IBM, Univa partner on grids
- 04 October, 2005 15:25
IBM is to license commercial releases of Globus middleware from open-source grid software startup Univa, according to a partnership deal announced Monday. Big Blue will also use Univa's software internally on its grid projects, according to a company executive. The announcement was made at the GridWorld show in Boston running Oct. 3-6.
"The important thing from our perspective for grid computing really to be successful is for it to be implemented based on open standards," said Ken King, vice president, grid computing at IBM.
Univa's three cofounders -- Steve Tuecke, Ian Foster and Carl Kesselman -- created the open-source Globus Project in 1995 and began development of the Globus Toolkit. They later renamed the project the Globus Alliance. The grid toolkit includes software services and libraries for resource monitoring, discovery and management along with security and file management. In December 2004, Tuecke and the other co-founders formally launched Univa as a software and services company to offer commercial implementations of Globus.
Univa is currently working on delivering its first commercial product, Univa Globus Enterprise, which should appear by year-end, according to Tuecke.
"Our intention is to release it this year, we should be making an announcement in a couple of months," he said in a phone interview. The initial version of the software will be "well supported" to run across IBM's eServer hardware families on both Linux and IBM's flavor of Unix, AIX, Tuecke said, along with other vendors' platforms.
"This sort of relationship is exactly why we created Univa," Tuecke said. "IBM is very strategic for us, they've been a great partner of the Globus community for years."
IBM's King drew parallels with the development of Linux, with the Globus Toolkit playing the part of the open-source operating system while Univa is taking on the role of Linux distribution companies Red Hat or Novell's Suse in creating a commercial product for enterprise use.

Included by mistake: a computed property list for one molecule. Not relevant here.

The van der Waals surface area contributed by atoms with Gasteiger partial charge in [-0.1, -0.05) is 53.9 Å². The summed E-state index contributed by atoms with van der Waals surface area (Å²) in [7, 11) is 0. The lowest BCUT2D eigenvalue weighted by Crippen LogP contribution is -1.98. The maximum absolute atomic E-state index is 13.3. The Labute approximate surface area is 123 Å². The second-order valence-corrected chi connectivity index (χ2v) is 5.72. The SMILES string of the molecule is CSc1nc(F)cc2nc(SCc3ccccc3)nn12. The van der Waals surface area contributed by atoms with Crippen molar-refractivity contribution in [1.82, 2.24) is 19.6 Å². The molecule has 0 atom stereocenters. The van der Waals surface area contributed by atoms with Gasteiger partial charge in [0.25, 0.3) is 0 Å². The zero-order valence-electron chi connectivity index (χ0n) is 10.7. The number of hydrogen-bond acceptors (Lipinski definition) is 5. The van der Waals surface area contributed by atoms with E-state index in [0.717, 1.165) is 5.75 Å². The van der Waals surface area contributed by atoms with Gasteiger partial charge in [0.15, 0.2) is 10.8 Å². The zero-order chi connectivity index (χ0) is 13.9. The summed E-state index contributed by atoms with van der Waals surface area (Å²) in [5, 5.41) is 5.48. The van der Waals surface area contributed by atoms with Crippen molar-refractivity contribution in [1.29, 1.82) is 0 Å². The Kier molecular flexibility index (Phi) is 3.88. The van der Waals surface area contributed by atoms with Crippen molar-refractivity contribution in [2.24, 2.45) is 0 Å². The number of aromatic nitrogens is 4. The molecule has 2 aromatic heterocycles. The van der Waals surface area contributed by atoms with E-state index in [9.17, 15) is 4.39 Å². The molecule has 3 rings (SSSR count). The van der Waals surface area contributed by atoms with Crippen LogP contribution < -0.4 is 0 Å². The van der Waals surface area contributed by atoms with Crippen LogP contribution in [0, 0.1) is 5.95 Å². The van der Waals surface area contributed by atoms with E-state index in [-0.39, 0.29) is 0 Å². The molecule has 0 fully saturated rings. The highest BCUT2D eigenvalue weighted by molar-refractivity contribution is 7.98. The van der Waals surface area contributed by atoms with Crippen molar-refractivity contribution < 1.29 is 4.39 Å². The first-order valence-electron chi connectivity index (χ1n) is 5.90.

The agreement between IBM and Univa is non-exclusive and King said he hopes other companies, particularly application vendors, will strike up similar arrangements with the startup. Tuecke wouldn't be drawn on the status of other pending deals, particularly one that has been long rumored with German enterprise software company SAP AG.
IBM has been a long-time backer of Globus, previously developing its own implementation of the open-source Globus Toolkit, according to King. Once Univa's product ships, Big Blue will move both its in-house and customer developments based on version 3 of the open-source software over to Univa's commercial implementation, he said. Univa Globus Enterprise will be based on the fourth iteration of the Globus Toolkit.
"We will continue to support customers using our [IBM] implementation," King said. IBM will also continue to contribute technology back to the ongoing open-source development of the Globus Toolkit, he added.
In January, IBM, Sun Microsystems, Hewlett-Packard and Intel teamed up to form the Globus Consortium, an effort to invest money and technical know-how in improving the Globus Toolkit, initially in the area of bug fixing.
Adopting the Linux analogy again, Tuecke likened the Globus Consortium and its functions to those carried out by the Open Source Development Labs (OSDL) in the Linux world where OSDL operates as a non-profit consortium which promotes use of the open-source operating system.